Menu

In the News

More Older Americans are Smoking Marijuana

Marijuana consumption in the U.S. is more prevalent today than during the conservative 1980s, but new research shows that the change has been driven by older Americans. Researchers William Kerr, Camillia Lui and Yu Ye with PHI's Alcohol Research Group found in a recent study that only two age groups showed a significant rise in use. Compared with older Americans 30 years ago, Americans age 50 to 59 and 60 and older today are a remarkable 20 times more likely to use marijuana.

U.S. marijuana consumption is more prevalent today than during the conservative 1980s. Surges in drug use are often attributed to “kids these days,” but new research shows that the change has been driven not by stereotypical longhair youngsters but by the gray-haired and balding set.

Researchers William KerrCamillia Lui and Yu Ye integrated 30 years of survey data from over 40,000 participants who reported on whether they had used marijuana in the past 12 months. Only two age groups showed a significant rise in use. Compared with older Americans 30 years ago, Americans age 50 to 59 and 60 and older today are a remarkable 20 times more likely to use marijuana.

Even though marijuana use was consistently more prevalent among the young than the old throughout the 30 years that were studied, and the use rate of young adults has risen over the past decade, the use rate of people age 18 to 29 was about the same in 2015 (29.2 percent) as it was in 1984 (29.9 percent). This was also true of Americans age 30 to 39 (14.8 percent in 2015, 18.1 percent in 1984) and age 40 to 49 (11.7 percent in 2015, 9.6 percent in 1984).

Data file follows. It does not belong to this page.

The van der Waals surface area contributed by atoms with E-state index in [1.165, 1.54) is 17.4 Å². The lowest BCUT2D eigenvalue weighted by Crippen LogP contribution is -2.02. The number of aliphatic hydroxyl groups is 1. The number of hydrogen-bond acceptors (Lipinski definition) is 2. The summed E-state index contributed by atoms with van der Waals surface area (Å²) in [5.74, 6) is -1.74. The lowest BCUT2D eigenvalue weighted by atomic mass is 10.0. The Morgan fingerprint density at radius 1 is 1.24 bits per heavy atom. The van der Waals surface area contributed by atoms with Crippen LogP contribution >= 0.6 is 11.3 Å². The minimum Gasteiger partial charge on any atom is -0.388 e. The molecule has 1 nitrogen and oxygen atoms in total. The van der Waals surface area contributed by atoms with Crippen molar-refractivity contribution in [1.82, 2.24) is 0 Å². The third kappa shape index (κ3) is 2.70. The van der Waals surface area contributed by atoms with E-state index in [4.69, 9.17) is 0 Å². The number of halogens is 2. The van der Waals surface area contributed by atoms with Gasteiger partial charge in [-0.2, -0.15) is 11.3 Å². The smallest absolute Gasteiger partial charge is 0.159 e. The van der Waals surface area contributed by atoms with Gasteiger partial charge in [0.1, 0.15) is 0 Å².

This pattern of results led the team to conclude that they had identified a cohort effect rather than a trend affecting the entire society. Specifically, the researchers noted that people born before World War II very rarely used marijuana at any point in their life, but as this population passed away, the marijuana use of subsequent generations became increasingly felt in greater total population use.

The signature change occurred with the baby boomers who were born from the late 1940s through the early 1960s. Many generational habits begun in youth die hard. Just as the boomers engaged in an unusually large amount of crime in their youth and continue to do so far later in life than did their parents, they also have also carried the heavy substance-use patterns of their adolescence into their senescence.

Continue reading the full article in the Washington Post.


The ARG study was also covered by VICE News and SFGate.

 

Originally published by Washington Post


More Updates

Work With Us

You change the world. We do the rest. Explore fiscal sponsorship at PHI.

Bring Your Work to PHI

Support Us

Together, we can accelerate our response to public health’s most critical issues.

Donate

Find Employment

Begin your career at the Public Health Institute.

See Jobs

Close

Breakthrough Infection Study of Over 600,000 Veterans Shows Declining COVID-19 Vaccine Protection

A new pre-print study of over 600,000 veterans by researchers from PHI and the Veterans Affairs Medical Center finds that overall COVID-19 vaccine protection declined significantly between February and August 2021. Declines were greatest for the Johnson & Johnson vaccine (from 88% in March to 3% in August), followed by PfizerBioNTech (91% to 50%) and Moderna (92% to 64%).

More

Continue to PHI.org